Emergency Sex is written in a very accessible, almost conversational tone that makes it a compelling page turner. I immediately felt connected to these people - all looking for a higher cause in life, and despite their coming of age and their likely realization that they are very small players in a maddening world they still put the efforts forth to make the world better place, even if it's one small victory at a time. Pick a cliché - innocence lost, a betrayal of ideals, coming of age, etc. The book is all of those, but in a context that is far from hackneyed.
The authors are just self-indulgent enough (without being obnoxious) to honestly tell us about themselves and share very intimate moments, not all of which make them look like heroes. This leads to very raw, eyewitness testimonials to some horrific events on the ground from those that experienced it, rather than from those who would first like to assert the moral high ground of the UN, and then tell you all about it... from their hotel bar.
It's not overtly political - there is no agenda, the authors state up front that it is not meant to be a foreign policy critique. But the UN and some of the Clinton administrations foreign policy decisions can't help but look disasterous at times. (I certainly don't put all the blame on Clinton, but that's another column.) At any sign of resistance the U.S. or UN peacekeepers were ordered to tuck tail and run. Perhaps the most telling proof of this was when we (UN/U.S.) nearly simultaneously pulled out of Somalia and Haiti because of a few thug militias. As the UN began its withdrawal the Haitian militia men (The Macoutes) were chanting the name of the Somali militia leader - Muhammed Farah Aidid - understanding the significance of UN/US withdrawal even though they were worlds apart. Perhaps more than anything, this solidified the United States reputation as a paper tiger - Inflict a few casualties, America will run. This became the strategy for anti-US forces everywhere (see bin-Laden's calculations when considering the 9/11 attacks). "HAITI, SOMALIA, HAITI, SOMALIA, AIDID, AIDID!!" were the chants in the Haitian streets. As Andrew lamented at one point: "The Macoutes torture, we write reports and nothing changes."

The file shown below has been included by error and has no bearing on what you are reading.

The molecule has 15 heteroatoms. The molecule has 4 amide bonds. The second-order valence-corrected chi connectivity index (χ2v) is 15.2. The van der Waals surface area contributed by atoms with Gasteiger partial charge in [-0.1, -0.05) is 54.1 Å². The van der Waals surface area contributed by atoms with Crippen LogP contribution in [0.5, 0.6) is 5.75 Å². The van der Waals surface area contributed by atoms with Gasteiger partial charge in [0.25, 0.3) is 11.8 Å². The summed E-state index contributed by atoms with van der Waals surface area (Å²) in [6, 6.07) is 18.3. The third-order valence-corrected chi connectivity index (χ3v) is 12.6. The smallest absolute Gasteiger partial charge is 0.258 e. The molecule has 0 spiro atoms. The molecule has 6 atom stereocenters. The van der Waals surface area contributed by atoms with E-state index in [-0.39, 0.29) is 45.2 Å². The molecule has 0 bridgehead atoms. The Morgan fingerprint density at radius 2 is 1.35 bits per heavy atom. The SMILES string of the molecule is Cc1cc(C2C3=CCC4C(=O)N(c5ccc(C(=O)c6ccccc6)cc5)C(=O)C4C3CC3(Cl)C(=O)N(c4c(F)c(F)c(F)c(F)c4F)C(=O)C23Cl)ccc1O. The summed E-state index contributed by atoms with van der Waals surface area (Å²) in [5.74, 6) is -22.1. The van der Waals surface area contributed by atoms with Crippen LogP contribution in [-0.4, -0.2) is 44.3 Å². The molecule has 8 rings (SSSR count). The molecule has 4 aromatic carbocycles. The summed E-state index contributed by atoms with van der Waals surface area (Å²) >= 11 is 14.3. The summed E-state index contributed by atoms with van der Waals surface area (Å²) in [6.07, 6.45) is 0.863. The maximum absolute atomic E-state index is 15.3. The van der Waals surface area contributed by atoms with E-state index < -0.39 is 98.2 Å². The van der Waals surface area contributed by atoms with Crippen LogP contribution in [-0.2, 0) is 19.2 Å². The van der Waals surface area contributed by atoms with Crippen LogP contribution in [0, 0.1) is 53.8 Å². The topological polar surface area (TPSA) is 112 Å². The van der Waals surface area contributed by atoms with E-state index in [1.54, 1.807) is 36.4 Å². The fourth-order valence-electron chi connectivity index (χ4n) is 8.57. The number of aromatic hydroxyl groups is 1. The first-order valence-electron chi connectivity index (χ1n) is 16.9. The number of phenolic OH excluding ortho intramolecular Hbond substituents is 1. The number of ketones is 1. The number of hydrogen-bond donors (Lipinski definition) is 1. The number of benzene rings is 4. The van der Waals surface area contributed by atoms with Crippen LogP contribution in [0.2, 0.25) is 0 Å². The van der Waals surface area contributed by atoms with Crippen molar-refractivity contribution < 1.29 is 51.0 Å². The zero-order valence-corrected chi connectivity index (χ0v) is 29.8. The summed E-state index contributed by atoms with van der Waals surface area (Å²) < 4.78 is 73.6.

It is not so much UN corruption that causes it to fail (though there is certainly enough of that to go around) but rather UN toothlesness. They absolutely do everything possible to avoid using force, and the warlords of the various countries know and exploit this to their great advantage.
You'll get a close up of the, at times, horrifying work of a peacekeeper juxtaposed with said peacekeepers returning to their UN houses for all night parties of drugs and alcohol. And they do it all again the next day.
You'll get an insight into events on the ground and the result of some of our foreign policy decisions. A Rwandan housemate of the authors, Mr. Innocente, tells stories of how he survived the genocide by burying himself in the garbage dump for days as he heard his name called to come out for his execution. He tells of hearing some of the villagers actually paying their slaughterers for the price of a bullet so they could be shot in the head rather than hacked to pieces. Then he turns towards our authors and through his tears, hauntingly questions, "How could you, the world stand by and let this happen?!?"
One of the more memorable scenes took place in Rwanda. The genocide is over and now Ken is charged with making sure that the prison holding those that perpetrated the genocide is in sufficient humanitarian condition. He finds the jail is hopelessly overcrowded, (it takes a lot of people to murder a million with machetes) and brings this to the attention of a Rwandan official, and gets an understandable stare of bewilderment and reflects, 'We let this happen and now that it's over, we've come back to ensure that the genociders are receiving proper care.... I get it!'
You'll read about "peacekeepers" from Ghana that trade handfuls of rice to starving young (10 years old) Liberian girls for sexual favors. Except when those girls begin to "visit" Nigerian "peacekeeping" soldiers for two handfuls of rice, they end up lining the road... dead... with their heads placed in their genitals. A warning from the peacekeepers to other little girls you see.
Ever wonder what it's like to dig through thousands of skeletons day after day after day?
Want to know what its like to treat a man whose thighs were beaten to the bone with a car door because some rebel soldiers got drunk?